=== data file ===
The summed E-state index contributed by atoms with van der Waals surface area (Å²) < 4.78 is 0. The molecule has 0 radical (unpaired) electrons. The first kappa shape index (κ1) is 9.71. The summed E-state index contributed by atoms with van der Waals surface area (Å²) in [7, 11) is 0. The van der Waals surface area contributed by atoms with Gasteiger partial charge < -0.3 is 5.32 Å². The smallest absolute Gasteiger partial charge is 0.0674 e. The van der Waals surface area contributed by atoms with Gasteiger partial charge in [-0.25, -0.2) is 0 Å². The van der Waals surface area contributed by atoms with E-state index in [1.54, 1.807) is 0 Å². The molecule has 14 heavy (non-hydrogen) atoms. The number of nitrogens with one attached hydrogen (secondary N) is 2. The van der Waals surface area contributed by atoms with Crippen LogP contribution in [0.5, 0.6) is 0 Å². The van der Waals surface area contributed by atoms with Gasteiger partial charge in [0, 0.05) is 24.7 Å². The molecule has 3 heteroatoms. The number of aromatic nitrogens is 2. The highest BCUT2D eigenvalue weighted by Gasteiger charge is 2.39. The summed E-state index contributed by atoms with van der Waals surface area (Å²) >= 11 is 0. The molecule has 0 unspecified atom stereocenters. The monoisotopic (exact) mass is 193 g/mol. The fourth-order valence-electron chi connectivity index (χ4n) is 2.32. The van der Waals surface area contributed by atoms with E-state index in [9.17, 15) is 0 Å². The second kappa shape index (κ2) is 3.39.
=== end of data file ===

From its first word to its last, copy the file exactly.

The summed E-state index contributed by atoms with van der Waals surface area (Å²) < 4.78 is 0. The molecule has 0 radical (unpaired) electrons. The first kappa shape index (κ1) is 9.71. The summed E-state index contributed by atoms with van der Waals surface area (Å²) in [7, 11) is 0. The van der Waals surface area contributed by atoms with Gasteiger partial charge < -0.3 is 5.32 Å². The smallest absolute Gasteiger partial charge is 0.0674 e. The van der Waals surface area contributed by atoms with Gasteiger partial charge in [-0.25, -0.2) is 0 Å². The van der Waals surface area contributed by atoms with E-state index in [1.54, 1.807) is 0 Å². The molecule has 14 heavy (non-hydrogen) atoms. The number of nitrogens with one attached hydrogen (secondary N) is 2. The van der Waals surface area contributed by atoms with Crippen LogP contribution in [0.5, 0.6) is 0 Å². The van der Waals surface area contributed by atoms with Gasteiger partial charge in [0, 0.05) is 24.7 Å². The molecule has 3 heteroatoms. The number of aromatic nitrogens is 2. The highest BCUT2D eigenvalue weighted by Gasteiger charge is 2.39. The summed E-state index contributed by atoms with van der Waals surface area (Å²) >= 11 is 0. The molecule has 0 unspecified atom stereocenters. The monoisotopic (exact) mass is 193 g/mol. The fourth-order valence-electron chi connectivity index (χ4n) is 2.32. The van der Waals surface area contributed by atoms with E-state index in [9.17, 15) is 0 Å². The second kappa shape index (κ2) is 3.39.